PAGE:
The next year, in putting on the festival, Mavodones and company used this emptiness to both their advantage as well as that of the city. “We talked to the realtors and we talked to the cities, and they were letting us use all these storefronts for free, to showcase music to get people to come to the town and potentially move in there,” he explained. This is where most of the idea for the name “Waking Windows” came from; it was the idea that they were literally waking up these empty storefronts for weekends at a time and hopefully longer. “We were taking overall of these empty spaces and then turning them into either galleries or performing spaces or reading rooms,” Mavodones said.

The other inspiration for the name, Mavodones noted, came from “a list of bands that were coming through the Monkey House, and there was one that had ‘walking’ in the title, like ‘walking something’ and someone thought it said ‘waking.’ So we were like, ‘Waking Windows.’” The important bit, though, is that Waking Windows has always been a serious practice in community development, and will ideally continue in that same vein in Detroit.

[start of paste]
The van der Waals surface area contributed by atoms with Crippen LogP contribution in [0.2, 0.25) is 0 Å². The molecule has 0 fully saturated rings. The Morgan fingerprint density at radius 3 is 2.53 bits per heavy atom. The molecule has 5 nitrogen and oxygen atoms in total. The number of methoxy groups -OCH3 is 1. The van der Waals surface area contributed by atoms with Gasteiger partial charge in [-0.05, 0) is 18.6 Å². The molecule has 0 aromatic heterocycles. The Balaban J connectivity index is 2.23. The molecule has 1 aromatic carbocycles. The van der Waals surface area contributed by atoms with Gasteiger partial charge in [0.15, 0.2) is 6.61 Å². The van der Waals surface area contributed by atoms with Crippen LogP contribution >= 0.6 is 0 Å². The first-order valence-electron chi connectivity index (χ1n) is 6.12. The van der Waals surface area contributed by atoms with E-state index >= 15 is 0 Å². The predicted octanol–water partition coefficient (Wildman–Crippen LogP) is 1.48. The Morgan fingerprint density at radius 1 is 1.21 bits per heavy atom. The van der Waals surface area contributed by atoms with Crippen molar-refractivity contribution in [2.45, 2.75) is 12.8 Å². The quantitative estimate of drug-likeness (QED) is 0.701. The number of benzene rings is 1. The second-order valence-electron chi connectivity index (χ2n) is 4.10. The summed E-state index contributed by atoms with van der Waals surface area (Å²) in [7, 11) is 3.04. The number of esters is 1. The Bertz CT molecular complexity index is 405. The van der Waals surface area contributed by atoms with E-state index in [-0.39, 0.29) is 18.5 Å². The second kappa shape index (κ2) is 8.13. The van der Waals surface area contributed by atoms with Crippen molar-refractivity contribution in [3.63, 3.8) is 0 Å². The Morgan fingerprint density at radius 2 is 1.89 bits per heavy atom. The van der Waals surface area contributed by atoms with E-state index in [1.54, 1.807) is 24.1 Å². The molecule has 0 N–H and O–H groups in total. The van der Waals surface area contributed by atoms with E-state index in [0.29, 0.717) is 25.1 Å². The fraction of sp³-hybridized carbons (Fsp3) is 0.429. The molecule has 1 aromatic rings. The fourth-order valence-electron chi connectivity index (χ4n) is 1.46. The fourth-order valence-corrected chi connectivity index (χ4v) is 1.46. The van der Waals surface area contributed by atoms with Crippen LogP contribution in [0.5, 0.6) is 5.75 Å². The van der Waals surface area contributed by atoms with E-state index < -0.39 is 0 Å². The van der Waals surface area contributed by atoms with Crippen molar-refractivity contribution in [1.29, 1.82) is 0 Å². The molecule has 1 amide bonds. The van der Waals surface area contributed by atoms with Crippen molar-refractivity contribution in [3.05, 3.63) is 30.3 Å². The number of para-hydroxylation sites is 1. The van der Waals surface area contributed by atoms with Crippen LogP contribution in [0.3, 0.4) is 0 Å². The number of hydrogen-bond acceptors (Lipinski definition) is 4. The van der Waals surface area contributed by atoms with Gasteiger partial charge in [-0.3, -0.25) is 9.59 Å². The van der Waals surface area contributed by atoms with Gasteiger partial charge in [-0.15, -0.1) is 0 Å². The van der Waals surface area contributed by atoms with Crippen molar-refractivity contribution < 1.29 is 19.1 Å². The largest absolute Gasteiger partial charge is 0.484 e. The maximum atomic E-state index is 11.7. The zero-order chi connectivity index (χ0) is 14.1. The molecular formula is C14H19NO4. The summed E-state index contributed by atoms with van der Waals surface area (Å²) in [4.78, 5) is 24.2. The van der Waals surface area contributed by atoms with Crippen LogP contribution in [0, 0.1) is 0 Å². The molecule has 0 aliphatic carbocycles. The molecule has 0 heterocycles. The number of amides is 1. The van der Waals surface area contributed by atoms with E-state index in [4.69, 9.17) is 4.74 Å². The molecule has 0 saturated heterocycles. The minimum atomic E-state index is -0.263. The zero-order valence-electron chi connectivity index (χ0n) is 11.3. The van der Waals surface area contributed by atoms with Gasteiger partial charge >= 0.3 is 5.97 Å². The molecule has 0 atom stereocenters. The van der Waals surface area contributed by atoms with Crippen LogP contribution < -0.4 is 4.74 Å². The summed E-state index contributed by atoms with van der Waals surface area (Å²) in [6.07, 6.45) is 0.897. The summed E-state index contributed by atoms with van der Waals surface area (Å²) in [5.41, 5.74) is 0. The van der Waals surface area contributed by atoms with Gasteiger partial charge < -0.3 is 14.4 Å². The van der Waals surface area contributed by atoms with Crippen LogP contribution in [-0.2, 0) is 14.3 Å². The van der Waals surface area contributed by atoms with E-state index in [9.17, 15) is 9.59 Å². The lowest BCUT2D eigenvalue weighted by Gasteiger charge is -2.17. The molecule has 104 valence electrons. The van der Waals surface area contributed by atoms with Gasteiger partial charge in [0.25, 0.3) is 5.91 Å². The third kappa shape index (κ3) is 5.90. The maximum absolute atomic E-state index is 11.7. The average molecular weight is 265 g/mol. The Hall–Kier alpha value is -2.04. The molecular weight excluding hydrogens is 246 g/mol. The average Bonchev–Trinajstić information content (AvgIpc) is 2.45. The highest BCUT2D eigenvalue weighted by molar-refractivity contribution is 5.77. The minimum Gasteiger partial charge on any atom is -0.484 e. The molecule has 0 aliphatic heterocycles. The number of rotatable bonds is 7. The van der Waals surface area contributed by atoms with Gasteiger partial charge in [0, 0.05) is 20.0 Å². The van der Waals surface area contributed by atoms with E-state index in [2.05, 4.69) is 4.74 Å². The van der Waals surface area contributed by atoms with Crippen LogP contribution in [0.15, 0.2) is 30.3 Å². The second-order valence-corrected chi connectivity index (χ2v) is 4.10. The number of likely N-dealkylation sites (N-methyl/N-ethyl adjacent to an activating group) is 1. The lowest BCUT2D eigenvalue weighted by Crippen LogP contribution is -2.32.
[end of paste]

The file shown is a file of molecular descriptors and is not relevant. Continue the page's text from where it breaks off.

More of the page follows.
I am especially hoping that Waking Windows will help have a lasting, positive impact on Detroit and, more specifically, Mexicantown because when the venue originally opened Flegenheimer got no insignificant amount of kickback from the community for being an agent of gentrification in their neighborhood. Their worries were legitimate, but Mavodones held that Flegenheimer and the venue as a whole has been doing more, especially recently, to be involved in the community in a positive way.